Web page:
ALSO READ: 30 FILMS SRIRAM RAGHAVAN WANTS EVERYONE TO WATCH 

Irreversible (2002)

Director: Gaspar Noe

Sometimes not only the content but the form is so innovative, the storytelling style is so thought provoking, that it leaves a mark on you forever. Such is the case with Irreversible. As the name ironically suggests, the film underlines the fatalistic inevitably of destiny which can’t be undone through a series of sequences which chronologically is reverse in the perfect sequence. So it starts with the latest sequence in time and rolls back to the first sequence. And we see in sequential flashbacks how a perfect day for a couple ends up in a horrific manner with the woman played by Monica Belucci being raped in a blood hued subway in one of the most graphic, elongated and bonechilling rape and attempted murder scanerios in cinema. This film left me quite numb with its treatment and eventual denouement of the theme.

Taxi (2015)

Director: Jafar Panahi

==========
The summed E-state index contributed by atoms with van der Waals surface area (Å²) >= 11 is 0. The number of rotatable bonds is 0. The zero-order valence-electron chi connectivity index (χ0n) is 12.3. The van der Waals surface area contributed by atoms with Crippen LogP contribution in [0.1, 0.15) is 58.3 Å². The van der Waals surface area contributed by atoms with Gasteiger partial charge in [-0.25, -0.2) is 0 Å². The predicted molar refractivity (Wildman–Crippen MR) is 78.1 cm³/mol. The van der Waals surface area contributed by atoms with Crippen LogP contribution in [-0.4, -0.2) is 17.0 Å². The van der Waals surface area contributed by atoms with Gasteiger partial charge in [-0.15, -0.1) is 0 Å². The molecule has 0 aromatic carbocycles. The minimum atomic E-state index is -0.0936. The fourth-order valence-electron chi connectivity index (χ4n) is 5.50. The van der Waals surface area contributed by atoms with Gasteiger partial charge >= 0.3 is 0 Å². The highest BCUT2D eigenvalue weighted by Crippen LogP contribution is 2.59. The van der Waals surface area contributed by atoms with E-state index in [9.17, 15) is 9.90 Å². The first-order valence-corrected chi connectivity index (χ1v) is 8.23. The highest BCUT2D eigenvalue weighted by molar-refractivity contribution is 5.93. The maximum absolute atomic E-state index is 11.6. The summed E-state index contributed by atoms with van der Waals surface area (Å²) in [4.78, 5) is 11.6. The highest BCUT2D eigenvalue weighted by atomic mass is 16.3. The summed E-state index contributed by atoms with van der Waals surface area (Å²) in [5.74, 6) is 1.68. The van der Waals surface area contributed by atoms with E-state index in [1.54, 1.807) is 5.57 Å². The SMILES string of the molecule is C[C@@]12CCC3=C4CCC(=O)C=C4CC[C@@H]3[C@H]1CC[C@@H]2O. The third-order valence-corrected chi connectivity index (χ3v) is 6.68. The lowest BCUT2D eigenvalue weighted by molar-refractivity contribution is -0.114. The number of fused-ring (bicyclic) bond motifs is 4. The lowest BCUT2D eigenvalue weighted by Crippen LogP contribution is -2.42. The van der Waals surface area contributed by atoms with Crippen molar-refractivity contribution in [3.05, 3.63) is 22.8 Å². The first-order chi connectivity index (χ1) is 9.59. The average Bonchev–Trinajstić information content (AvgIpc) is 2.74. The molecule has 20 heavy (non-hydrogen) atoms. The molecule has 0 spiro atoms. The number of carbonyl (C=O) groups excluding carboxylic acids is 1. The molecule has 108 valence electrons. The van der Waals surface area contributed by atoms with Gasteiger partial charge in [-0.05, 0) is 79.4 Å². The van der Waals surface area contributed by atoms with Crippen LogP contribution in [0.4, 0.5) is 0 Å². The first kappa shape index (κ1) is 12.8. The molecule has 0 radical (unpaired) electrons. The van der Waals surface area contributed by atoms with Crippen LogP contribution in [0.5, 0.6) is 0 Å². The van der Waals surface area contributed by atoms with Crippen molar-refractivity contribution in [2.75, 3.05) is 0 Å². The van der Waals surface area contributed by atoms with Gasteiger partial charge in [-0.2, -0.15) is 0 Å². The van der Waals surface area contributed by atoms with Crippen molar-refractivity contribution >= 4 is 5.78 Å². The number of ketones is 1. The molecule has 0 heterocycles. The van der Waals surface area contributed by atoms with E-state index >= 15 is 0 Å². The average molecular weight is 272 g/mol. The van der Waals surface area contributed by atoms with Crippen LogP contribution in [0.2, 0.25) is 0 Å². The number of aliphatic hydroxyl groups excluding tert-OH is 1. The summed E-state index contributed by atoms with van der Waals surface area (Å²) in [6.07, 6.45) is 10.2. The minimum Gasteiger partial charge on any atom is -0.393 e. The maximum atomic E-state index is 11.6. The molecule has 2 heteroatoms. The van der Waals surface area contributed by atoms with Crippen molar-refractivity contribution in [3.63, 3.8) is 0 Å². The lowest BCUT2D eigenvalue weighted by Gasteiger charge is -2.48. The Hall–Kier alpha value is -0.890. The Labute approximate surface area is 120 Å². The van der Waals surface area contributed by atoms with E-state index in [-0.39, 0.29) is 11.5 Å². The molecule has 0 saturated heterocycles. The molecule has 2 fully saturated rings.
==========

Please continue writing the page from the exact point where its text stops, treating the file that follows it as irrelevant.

When the Government of Iran banned Jafar Panahi from making a film for 20 years in 2010, little did they know he will continue to do so in secrecy like in This Is Not a Film. But he takes guerilla shooting techniques to a different level altogether with Taxi. The film blew me away with not only what it achieves despite the obvious constraints, but also the fact that five minutes into the film, it makes you forget about the constraints with the mastery of the narrative aided with realism. Indeed the odd framing, the static camera, the real soundscape as Jafar Panahi himself poses as a share taxi driver and drives around Tehran highlighting social challenges in an episodic manner, makes this the purest form of cinema for me. There is minimal camera movement underlining things, minimal scripted lines, manipulating emotions – this is life captured with its fascinating subplots at its most unorchestrated self, with non-professional actors playing passengers.

Offside (2006)

Director: Jafar Panahi